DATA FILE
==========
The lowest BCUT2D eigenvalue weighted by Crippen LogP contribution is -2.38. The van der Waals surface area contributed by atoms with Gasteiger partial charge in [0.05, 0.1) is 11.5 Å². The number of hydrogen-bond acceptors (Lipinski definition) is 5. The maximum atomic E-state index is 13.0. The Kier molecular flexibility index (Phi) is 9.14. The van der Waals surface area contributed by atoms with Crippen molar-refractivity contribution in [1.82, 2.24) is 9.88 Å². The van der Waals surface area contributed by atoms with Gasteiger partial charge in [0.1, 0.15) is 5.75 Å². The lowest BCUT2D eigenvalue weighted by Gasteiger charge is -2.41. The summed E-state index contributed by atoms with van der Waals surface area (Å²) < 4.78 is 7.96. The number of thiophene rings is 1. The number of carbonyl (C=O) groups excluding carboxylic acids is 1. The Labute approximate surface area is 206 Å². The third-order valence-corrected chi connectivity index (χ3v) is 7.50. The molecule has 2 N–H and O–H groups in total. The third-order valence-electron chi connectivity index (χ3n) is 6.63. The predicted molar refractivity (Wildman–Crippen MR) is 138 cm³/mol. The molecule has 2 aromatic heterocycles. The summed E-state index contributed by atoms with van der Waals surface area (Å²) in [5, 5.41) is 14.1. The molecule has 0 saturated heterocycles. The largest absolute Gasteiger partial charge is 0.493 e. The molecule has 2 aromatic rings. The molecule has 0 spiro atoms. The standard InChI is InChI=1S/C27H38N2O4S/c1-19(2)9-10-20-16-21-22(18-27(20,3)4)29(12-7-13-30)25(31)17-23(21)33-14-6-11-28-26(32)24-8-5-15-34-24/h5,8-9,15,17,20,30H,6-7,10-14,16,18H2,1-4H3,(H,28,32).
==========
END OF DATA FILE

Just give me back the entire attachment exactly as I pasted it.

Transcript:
The lowest BCUT2D eigenvalue weighted by Crippen LogP contribution is -2.38. The van der Waals surface area contributed by atoms with Gasteiger partial charge in [0.05, 0.1) is 11.5 Å². The number of hydrogen-bond acceptors (Lipinski definition) is 5. The maximum atomic E-state index is 13.0. The Kier molecular flexibility index (Phi) is 9.14. The van der Waals surface area contributed by atoms with Crippen molar-refractivity contribution in [1.82, 2.24) is 9.88 Å². The van der Waals surface area contributed by atoms with Gasteiger partial charge in [0.1, 0.15) is 5.75 Å². The lowest BCUT2D eigenvalue weighted by Gasteiger charge is -2.41. The summed E-state index contributed by atoms with van der Waals surface area (Å²) < 4.78 is 7.96. The number of thiophene rings is 1. The number of carbonyl (C=O) groups excluding carboxylic acids is 1. The Labute approximate surface area is 206 Å². The third-order valence-corrected chi connectivity index (χ3v) is 7.50. The molecule has 2 N–H and O–H groups in total. The third-order valence-electron chi connectivity index (χ3n) is 6.63. The predicted molar refractivity (Wildman–Crippen MR) is 138 cm³/mol. The molecule has 2 aromatic heterocycles. The summed E-state index contributed by atoms with van der Waals surface area (Å²) in [5, 5.41) is 14.1. The molecule has 0 saturated heterocycles. The largest absolute Gasteiger partial charge is 0.493 e. The molecule has 2 aromatic rings. The molecule has 0 spiro atoms. The standard InChI is InChI=1S/C27H38N2O4S/c1-19(2)9-10-20-16-21-22(18-27(20,3)4)29(12-7-13-30)25(31)17-23(21)33-14-6-11-28-26(32)24-8-5-15-34-24/h5,8-9,15,17,20,30H,6-7,10-14,16,18H2,1-4H3,(H,28,32).